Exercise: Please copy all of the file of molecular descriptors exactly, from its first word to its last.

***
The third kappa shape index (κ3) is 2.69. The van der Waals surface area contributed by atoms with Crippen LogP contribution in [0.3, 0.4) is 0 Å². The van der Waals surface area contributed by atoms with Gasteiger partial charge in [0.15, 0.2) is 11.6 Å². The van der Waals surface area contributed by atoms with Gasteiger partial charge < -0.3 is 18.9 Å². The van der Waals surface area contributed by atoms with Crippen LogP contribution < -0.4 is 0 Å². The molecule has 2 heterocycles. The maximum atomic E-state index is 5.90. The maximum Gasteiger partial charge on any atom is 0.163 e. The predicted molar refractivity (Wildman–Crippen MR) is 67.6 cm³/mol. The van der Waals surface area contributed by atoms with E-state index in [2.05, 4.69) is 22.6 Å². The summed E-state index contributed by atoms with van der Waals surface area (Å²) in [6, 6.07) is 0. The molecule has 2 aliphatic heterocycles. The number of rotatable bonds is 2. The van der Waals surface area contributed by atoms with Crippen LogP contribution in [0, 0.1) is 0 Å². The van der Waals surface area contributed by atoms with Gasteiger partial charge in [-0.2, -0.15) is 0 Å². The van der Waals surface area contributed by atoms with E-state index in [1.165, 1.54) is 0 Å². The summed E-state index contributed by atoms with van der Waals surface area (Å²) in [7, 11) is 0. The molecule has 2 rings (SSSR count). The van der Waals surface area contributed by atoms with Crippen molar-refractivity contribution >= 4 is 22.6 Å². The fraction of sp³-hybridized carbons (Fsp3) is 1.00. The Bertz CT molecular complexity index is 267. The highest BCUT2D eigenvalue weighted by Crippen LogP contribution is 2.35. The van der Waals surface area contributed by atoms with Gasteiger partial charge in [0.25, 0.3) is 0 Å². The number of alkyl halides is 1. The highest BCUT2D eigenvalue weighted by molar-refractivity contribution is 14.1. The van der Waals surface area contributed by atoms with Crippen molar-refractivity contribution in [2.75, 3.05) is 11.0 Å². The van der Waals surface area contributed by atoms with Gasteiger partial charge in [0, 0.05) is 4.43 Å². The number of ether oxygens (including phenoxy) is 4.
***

The third kappa shape index (κ3) is 2.69. The van der Waals surface area contributed by atoms with Crippen LogP contribution in [0.3, 0.4) is 0 Å². The van der Waals surface area contributed by atoms with Gasteiger partial charge in [0.15, 0.2) is 11.6 Å². The van der Waals surface area contributed by atoms with Gasteiger partial charge < -0.3 is 18.9 Å². The van der Waals surface area contributed by atoms with Crippen LogP contribution < -0.4 is 0 Å². The molecule has 2 heterocycles. The maximum atomic E-state index is 5.90. The maximum Gasteiger partial charge on any atom is 0.163 e. The predicted molar refractivity (Wildman–Crippen MR) is 67.6 cm³/mol. The van der Waals surface area contributed by atoms with E-state index in [2.05, 4.69) is 22.6 Å². The summed E-state index contributed by atoms with van der Waals surface area (Å²) in [6, 6.07) is 0. The molecule has 2 aliphatic heterocycles. The number of rotatable bonds is 2. The van der Waals surface area contributed by atoms with Crippen LogP contribution in [0, 0.1) is 0 Å². The van der Waals surface area contributed by atoms with Gasteiger partial charge in [-0.2, -0.15) is 0 Å². The van der Waals surface area contributed by atoms with E-state index in [1.165, 1.54) is 0 Å². The summed E-state index contributed by atoms with van der Waals surface area (Å²) in [7, 11) is 0. The molecule has 2 rings (SSSR count). The van der Waals surface area contributed by atoms with Crippen molar-refractivity contribution >= 4 is 22.6 Å². The fraction of sp³-hybridized carbons (Fsp3) is 1.00. The Bertz CT molecular complexity index is 267. The highest BCUT2D eigenvalue weighted by Crippen LogP contribution is 2.35. The van der Waals surface area contributed by atoms with Gasteiger partial charge in [0.25, 0.3) is 0 Å². The number of alkyl halides is 1. The highest BCUT2D eigenvalue weighted by molar-refractivity contribution is 14.1. The van der Waals surface area contributed by atoms with Crippen molar-refractivity contribution in [2.75, 3.05) is 11.0 Å². The van der Waals surface area contributed by atoms with Gasteiger partial charge in [0, 0.05) is 4.43 Å². The number of ether oxygens (including phenoxy) is 4.